118: Leaking like a sieve

Britain’s zombie government continues to fall apart. Not content with leaking almost every word of Cabinet meetings, now someone’s handing over the contents of top-secret security talks to the newspapers. But if the culprit is identified, will Theresa May even have the strength to sack them?

Meanwhile the Tories march towards the European Elections with all the dread it merits, as Nigel Farage’s Brexit Party marches forward with glee. We look at why the anti-Brexit forces haven’t been able to come together the same way.

Plus we reflect on the climate change protests that have brought parts of London to a standstill, and why politicians still probably won’t do anything, and rejoice — plans for yet another referendum, because they always go so well.


117: The Nightmare Before Brexit

Brexit is delayed. Again. This time, for up to six months. And yet the Prime Minister who said she wouldn’t consider pushing Brexit beyond the end of June remains in offi

We work through another crazed week as Parliament tumbles further into the abyss, wondering how we ended up with a delay that manages to be both too long and too short.

How long will Theresa May last? In fact, how long can the Tories last? A report this week warns of a series of problems threatening the party’s future support.

Plus we look at Brexit in human form - the very angry Tory MP Mark Francois.


116: Love is in the air

Two years late, and days before the latest Brexit deadline, Theresa May finally reaches out across the divide to try to find a way out of the crisis. But is there any realistic chance the Prime Minister can agree a Brexit deal with Jeremy Corbyn? And what will he demand in return?

We assess the latest twists in this increasingly ridiculous saga, why the Prime Minister opted to tear her own party apart, and the dangers for Labour as well.

And we look at the infiltration of grassroots Tory parties by former UKIP activists, determined to force out anyone deemed not to be a true Brexit believer.

115: Endgame?

Sound the Emergency Podcast Klaxon. A late-night update after a ludicrous 24 hours. MPs take back control of Brexit, but just as they do that Theresa May tries to seize the initiative by volunteering to throw herself under her own bus.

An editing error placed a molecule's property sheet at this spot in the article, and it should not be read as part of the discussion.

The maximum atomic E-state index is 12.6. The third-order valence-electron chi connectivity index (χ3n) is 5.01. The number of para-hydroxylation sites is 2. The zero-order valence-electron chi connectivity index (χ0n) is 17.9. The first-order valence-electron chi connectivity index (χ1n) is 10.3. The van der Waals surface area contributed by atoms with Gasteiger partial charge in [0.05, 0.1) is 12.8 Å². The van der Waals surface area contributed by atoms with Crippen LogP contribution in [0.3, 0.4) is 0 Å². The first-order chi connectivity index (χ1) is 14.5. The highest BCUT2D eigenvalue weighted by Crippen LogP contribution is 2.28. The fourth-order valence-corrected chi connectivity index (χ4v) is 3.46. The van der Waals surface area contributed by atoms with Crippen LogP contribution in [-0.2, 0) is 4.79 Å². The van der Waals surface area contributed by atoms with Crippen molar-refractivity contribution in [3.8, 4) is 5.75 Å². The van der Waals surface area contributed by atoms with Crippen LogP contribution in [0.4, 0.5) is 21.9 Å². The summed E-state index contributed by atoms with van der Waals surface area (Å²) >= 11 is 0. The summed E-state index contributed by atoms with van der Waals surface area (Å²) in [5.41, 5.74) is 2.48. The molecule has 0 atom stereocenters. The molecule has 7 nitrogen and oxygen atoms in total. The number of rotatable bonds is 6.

Back my deal and I’ll quit, says the Prime Minister. And just as her Tory MPs are slowly falling into line, the DUP turn her down again, and we’re back to square one.

Which makes those indicative votes in the Commons even more important. Luckily, Joy Lo Dico, columnist from the Evening Standard, is on standby to explain what it meant.

We start the long process of assessing the likely rivals for the soon-to-be vacant (maybe) Tory leadership too.


114: It wasn't me

It’s the week that Brexit finally, perhaps irrevocably, broke politics. Theresa May, architect of this catastrophe, insists she’s the only person at Westminster who isn’t to blame. And in doing so, alienates the very MPs whose support she needs to keep her battered Brexit deal alive.

As the EU agrees a Brexit delay, we weigh up another inexplicable week on our rollercoaster ride out of the European Union, asking if there’s ever been a Prime Minister less willing to compromise or face up to scrutiny.

Labour’s leader throws a toddler’s tantrum at a time of national crisis, and the Speaker removes the last shreds of doubt that he’s very much on one side of the debate.

Plus we hear from some of the passionate supporters and opponents of Brexit, who stand outside Parliament every day with their banners and flags. What compels them to do it.